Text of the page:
The manager of logistics knows that if they could run queries and analyses every hour and see results within an hour (e.g., the results will come back five to eight times faster than currently possible), they’d run their business differently. They would be able to adjust routes and schedules and to changes in demand that appear during the day. By making these adjustments, they could reduce the revaluation of these items by 75 percent and save $66,000 per day through more on-time deliveries.

Given these business metrics, the IT organization can now size the Oracle Exadata Database Machine. They will need a configuration large enough to return query results submitted by the logistics analysts in about an hour to deliver the anticipated business cost savings. Upon sizing of the Oracle Exadata Database Machine configuration, the costs for the hardware and software required, implementation, and ongoing support can be calculated. The business sponsor, CFO, and CIO can then do a simple benefit-cost analysis and determine how long it will take to achieve a return on investment. In this example, the Oracle Exadata Database Machine likely will pay for itself within months.

At this point, you might have expected to read about best practices for executing data warehousing benchmarks. The fact is, unless you have identified business drivers similar to those covered in this example, it probably doesn’t make any difference how much faster the Oracle Exadata Database Machine turns out to be in such a test. If you do decide you want to run performance tests on the platform before you make a final commitment to buying it, the criteria for a successful test should be driven by providing performance needed to deliver query and analysis results in time to make appropriate business decisions that deliver business value. Of course, you should also satisfy yourself that future deployment conditions are being simulated with the right mix of workload concurrency and database data volume that will give you confidence that your data warehouse will perform.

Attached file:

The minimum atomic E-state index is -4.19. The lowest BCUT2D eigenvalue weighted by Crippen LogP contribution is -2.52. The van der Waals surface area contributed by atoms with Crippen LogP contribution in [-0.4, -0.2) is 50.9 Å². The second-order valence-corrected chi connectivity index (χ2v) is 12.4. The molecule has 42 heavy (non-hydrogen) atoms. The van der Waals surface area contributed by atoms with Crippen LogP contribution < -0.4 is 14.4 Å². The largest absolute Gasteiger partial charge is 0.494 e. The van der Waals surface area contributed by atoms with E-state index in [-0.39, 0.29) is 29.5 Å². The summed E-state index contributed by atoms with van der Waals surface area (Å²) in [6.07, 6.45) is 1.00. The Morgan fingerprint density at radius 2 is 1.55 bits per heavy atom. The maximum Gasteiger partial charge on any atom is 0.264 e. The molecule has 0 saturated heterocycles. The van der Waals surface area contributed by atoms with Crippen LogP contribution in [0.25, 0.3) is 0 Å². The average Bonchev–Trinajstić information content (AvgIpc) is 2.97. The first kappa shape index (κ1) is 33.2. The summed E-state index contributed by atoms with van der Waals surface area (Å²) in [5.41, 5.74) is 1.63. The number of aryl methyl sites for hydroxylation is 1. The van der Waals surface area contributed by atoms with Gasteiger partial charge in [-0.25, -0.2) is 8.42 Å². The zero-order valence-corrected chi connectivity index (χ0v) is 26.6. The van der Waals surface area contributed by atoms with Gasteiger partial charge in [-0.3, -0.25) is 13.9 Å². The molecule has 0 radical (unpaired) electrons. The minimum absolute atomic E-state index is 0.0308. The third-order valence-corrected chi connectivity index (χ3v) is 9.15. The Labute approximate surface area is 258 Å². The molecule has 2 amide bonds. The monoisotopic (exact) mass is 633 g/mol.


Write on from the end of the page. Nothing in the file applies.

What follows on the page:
In this chapter, we quickly journeyed through the history of Oracle in data warehousing and provided descriptions of how the Oracle Exadata Database Machine and Oracle Exadata Storage Server Software combine to deliver functionality and performance that only a tightly integrated hardware and software solution can deliver. The flexibility of the Oracle database enables deployment of schemas appropriate for enterprise data warehouses, data marts, or hybrid combinations of these types. The Oracle Exadata Database Machine and Oracle Exadata Storage Server Software enable successful deployment of the largest and most complex configurations supporting all of these deployment models.

Given new classes of business problems that can be solved using this platform, data warehousing workloads will continue to grow more complex. Queries and analyses will be performed against ever-growing data volumes. Data loads will move toward near real-time in response to the need for faster tactical business decisions based on current information. As these loads become trickle feeds, the platform must not only perform traditional data warehousing workloads efficiently, but also exhibit excellence in performance and loading characteristics that can appear more akin to transaction processing workloads.

The Oracle Exadata Database Machine is designed to handle workloads that cross this entire spectrum of workload demands. Since the platform is balanced out-of-the box and incrementally grows in a balanced fashion, the CPUs, memory, flash, storage, and interconnect scale as workload demands grow, enabling consistent query response times to be delivered. Automatic Storage Management (ASM) provides a critical role in distributing data in a striped fashion across the disk. The Oracle Exadata Storage Server Software further speeds obtaining results to queries by processing more of the data in storage, where the data lives.

As you plan your data warehouse deployment, traditional Oracle and data warehousing best practices do apply to the Oracle Exadata Database Machine. But you will also find this platform to be a lot more forgiving and easier to manage than traditional Oracle database platforms. Of course, the business justification exercise will likely be similar to other data warehousing initiatives, but with new potential areas to explore due to new levels of performance delivered. The end result for you should be faster deployment of a platform that delivers the query response and analytics needed by your business analysts and delivers measurable business value.